Water was becoming a pressing problem, as nothing came through the pipes any more and the tanks were holed by shell-fire. Fortunately, Colonel Keene had discovered a spring in a re-entrant running into the side of I.G.H. Spur and, as news of this got round, men came scrambling over the hill to fill chagals and water-bottles. It was obvious, however, that if this practice went on there’d be far too many casualties, so water parties were organized which crawled forward at night. The ration was fixed at three-quarters of a pint per man per day—enough to sustain life but not much more.
The 9th April was Easter Sunday. It was impossible to bring men together in the Kohima box to celebrate this great day in the Christian calendar, but at Bokajan the padres of all denominations put on their jungle-green surplices, set up their mobile altars, and celebrated Holy Communion on the fringes of the jungle. Many officers and men attended these services, kneeling on the muddy jungle floor with their weapons by their side. There was no music and little singing, and very often the voices of the padres were drowned by the roar of trucks, which came slithering along the tracks, and punctuated by the chatter of the refugees streaming by, or of the stragglers from the detachment which had bolted from G.P.T. Ridge, who were now being questioned at the Field Security Collecting Post. But the services were very real, and to some men unbearably moving, as they realized they might well be hearing the familiar words of the service for the last time. For many this was the case.
While the services were going on at Bokajan, and Colonel Keene was launching his counter-attack on I.G.H. Spur, Stopford and Grover were in conference with Ranking at Dimapur. The 124th Regiment had now been identified, so it was clear that a whole Japanese Division was now operating in the area, and plans had to be laid on that basis. As Grover had nearly half of his division now concentrated, it was agreed that he should take operational control of all the area forward of Dimapur, while Ranking should remain responsible for the railway. Grover’s orders (which were later formalized at a meeting in the evening) were to open the road to Kohima, clear it of the enemy before the monsoon, and secure it as a firm base for further offensive operations. Operations were to start at once.
At this stage, Grover, who had only arrived on the 1st April, had not seen Kohima nor any of the mountainous country beyond Nichugard. He appreciated, however, that Kohima would be the stage for his first major battle and studied it carefully on the map. He noticed that on the right flank the high ground ran up towards Mount Pulebadze and Mount Japvo, and came to the immediate conclusion that the best way to deal with the situation was to put in a left hook with two brigades via the Merema Ridge. The importance of this latter feature struck him forcibly: it overlooked the whole length of the road from Zubza to Kohima; and if the Japs got astride it with any considerable force of artillery, they could paralyse the movement of both men and supplies. But when he made this early plan, Grover still imagined that there would only be a Jap regiment at Kohima; and he could not know that in Assam maps can only give a very feeble impression of the ground.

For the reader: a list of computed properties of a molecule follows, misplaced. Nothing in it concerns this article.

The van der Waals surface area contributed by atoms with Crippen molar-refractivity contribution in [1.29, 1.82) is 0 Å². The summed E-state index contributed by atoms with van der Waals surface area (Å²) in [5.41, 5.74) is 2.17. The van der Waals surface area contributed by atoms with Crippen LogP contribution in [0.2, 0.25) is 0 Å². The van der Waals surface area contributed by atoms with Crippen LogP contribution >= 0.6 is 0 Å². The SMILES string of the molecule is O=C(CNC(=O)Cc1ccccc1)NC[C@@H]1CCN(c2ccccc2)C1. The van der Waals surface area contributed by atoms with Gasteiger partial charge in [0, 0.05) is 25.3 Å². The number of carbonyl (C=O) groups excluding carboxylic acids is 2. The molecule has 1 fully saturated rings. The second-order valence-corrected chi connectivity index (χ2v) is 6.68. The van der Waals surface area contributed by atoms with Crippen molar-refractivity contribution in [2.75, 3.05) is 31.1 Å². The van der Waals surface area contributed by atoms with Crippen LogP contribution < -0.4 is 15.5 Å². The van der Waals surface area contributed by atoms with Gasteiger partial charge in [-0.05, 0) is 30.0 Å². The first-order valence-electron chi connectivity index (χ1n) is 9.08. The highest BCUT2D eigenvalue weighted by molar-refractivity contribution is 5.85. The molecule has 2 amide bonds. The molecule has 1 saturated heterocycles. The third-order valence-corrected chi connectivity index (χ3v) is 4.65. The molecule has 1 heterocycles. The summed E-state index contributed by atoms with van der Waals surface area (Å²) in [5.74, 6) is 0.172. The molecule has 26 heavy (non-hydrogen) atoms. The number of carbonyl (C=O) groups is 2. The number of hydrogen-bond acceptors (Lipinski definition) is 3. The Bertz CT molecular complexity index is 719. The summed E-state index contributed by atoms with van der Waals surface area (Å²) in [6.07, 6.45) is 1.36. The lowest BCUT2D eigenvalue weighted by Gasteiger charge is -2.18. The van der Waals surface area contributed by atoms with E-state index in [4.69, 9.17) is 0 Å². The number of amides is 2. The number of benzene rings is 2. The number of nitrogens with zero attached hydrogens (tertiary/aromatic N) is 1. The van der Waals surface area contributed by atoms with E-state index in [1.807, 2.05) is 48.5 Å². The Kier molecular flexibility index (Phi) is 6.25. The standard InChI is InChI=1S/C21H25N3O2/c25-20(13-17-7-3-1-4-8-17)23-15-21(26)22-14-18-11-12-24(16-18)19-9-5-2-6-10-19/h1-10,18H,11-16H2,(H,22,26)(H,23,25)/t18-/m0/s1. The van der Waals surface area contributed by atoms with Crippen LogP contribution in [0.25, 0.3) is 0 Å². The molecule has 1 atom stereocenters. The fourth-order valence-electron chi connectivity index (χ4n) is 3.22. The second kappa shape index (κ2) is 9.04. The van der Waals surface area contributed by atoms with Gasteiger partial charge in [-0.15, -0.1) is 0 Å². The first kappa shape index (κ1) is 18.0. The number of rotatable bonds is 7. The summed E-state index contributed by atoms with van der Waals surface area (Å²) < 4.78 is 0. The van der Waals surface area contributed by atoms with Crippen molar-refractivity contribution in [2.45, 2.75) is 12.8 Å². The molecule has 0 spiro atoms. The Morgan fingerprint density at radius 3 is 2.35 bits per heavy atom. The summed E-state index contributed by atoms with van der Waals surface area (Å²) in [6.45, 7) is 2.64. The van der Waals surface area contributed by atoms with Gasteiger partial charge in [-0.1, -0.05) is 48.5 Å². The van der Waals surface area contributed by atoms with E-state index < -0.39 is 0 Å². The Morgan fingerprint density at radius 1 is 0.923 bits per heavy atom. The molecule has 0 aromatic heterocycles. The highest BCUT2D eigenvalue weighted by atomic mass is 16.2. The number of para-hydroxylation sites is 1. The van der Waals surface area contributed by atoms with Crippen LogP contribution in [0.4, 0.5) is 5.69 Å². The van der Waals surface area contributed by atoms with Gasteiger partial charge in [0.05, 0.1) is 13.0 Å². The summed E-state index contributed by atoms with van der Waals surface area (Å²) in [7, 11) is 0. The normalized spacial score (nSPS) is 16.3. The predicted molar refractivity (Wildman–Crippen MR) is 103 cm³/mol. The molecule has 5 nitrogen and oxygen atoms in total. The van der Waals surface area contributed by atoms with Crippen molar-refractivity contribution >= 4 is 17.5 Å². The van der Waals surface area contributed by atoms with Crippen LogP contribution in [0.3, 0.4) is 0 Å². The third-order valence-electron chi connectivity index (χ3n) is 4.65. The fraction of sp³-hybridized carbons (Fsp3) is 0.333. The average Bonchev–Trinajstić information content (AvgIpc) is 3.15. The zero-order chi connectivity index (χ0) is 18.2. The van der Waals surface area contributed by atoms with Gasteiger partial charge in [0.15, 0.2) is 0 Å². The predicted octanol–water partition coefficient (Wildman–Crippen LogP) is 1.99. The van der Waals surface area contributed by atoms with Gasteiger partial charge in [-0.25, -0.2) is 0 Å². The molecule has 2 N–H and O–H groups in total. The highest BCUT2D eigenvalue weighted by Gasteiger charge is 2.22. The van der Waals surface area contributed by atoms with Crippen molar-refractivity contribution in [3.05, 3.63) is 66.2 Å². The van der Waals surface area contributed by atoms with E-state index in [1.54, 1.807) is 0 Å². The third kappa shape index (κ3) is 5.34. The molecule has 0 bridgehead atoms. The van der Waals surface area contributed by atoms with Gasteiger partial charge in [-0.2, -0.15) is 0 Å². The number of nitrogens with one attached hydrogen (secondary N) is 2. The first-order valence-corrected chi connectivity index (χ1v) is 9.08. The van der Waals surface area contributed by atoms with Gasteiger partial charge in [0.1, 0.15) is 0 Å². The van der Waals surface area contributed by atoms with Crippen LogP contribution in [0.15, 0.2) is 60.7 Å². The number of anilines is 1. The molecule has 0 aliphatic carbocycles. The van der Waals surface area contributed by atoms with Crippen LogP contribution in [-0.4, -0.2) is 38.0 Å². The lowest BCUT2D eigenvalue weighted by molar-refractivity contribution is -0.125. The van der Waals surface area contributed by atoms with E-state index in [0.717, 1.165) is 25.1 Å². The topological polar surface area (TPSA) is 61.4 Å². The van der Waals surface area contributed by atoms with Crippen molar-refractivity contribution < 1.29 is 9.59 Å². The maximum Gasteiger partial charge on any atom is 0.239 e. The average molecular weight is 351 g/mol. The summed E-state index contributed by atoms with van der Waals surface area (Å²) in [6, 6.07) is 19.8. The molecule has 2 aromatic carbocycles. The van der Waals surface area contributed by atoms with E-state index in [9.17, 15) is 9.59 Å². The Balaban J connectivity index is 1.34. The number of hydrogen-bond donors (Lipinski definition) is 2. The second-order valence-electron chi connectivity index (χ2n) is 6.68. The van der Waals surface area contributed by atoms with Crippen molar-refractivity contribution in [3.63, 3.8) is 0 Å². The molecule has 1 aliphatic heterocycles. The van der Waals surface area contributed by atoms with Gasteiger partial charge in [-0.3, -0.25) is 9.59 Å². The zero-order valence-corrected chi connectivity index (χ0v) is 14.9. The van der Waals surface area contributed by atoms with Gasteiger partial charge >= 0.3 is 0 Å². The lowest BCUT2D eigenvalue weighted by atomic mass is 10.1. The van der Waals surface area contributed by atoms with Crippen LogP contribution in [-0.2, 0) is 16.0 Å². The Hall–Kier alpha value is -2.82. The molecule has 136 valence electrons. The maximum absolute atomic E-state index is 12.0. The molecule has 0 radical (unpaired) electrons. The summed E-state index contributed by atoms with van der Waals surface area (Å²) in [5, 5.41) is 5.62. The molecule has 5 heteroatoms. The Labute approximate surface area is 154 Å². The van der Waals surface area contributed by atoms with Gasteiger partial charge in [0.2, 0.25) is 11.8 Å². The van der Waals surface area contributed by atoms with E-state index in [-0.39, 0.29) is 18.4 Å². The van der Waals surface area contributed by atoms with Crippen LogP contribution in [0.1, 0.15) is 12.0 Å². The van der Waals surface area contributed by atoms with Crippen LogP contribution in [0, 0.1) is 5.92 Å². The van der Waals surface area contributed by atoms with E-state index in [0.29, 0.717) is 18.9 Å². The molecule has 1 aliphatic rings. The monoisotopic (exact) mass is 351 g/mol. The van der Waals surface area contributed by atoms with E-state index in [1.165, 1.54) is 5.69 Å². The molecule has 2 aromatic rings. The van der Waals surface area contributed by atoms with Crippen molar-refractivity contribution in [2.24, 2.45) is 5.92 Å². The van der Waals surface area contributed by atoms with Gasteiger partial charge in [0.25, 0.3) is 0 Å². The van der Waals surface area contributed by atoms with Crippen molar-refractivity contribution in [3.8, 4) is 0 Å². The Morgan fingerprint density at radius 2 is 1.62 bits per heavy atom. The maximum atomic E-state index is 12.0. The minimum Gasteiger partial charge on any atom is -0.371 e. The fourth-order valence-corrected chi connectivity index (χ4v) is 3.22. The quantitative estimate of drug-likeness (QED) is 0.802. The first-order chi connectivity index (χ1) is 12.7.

It was an uncomfortable night both at Jotsoma and Kohima. The sky was covered by black clouds and then the rain came down, soaking the men in the slit trenches and the wounded lying out in the open. At Jotsoma there were sporadic attacks, and forward positions in the Punjabis’ area changed hands time and again, as desperate, hand-to-hand fighting blurred the edges of the perimeter. At 2200 hours the Japanese at Kohima put in an attack across the tennis court, and kept it going for an hour and a half; but automatic fire, well directed and controlled, supported by a liberal use of hand grenades kept them at bay. On the far side of the tennis court, the shells brought down by Major Yeo’s orders were forming a curtain, cutting off the movement of reinforcements, and for long periods it was only twenty-five yards in front of the perimeter. The second attack came against the Assam Rifles on the I.G.H. Spur, but they held it without trouble. It was put in by companies of the 13 8th Regiment, and an identification was obtained. The garrison had for some days suspected that they had three regiments against them and now they had proof of two at least. The third attack came in against the Royal West Kents in the D.I.S. area, and was preceded by a shower of grenades, fired from discharger cups. The Japs could not break the line, but some took refuge in trenches evacuated by the wounded, and from these they were able to make life very uncomfortable for the section posts near them.
By now, after five days of siege, corpses, Japanese, Indian and British, were littering the hillside; the smell was obnoxious and the flies were a constant torment. Unfortunately, there was an acute shortage of shovels and entrenching tools and some units, like the Assam Rifles, had none at all, as they weren’t on their establishment. The Royal West Kents, quite understandably, were unwilling to lend their entrenching tools, so the corpses lay where they were, black and swelling. To make matters worse, the garrison were now beginning to realize that Warren and the two remaining battalions of 161st Brigade wouldn’t be able to help them, except with their guns; and the 2nd Division in Dimapur seemed a long, long way away. All they could do was go on fighting and hoping; they’d no illusions as to what would happen if the position were over-run.
But the situation was changing, if slowly and painfully. On the 10th April, Victor Hawkins summoned his battalion commanders and gave out his orders. His staff were to work all night laying on transport for the whole brigade, which at first light the following morning was to leave the hot, humid, flea-ridden atmosphere of Dimapur and move forward into battle. The brigade’s orders were to open the road, make contact with the 161st Brigade, and be prepared to capture Kohima.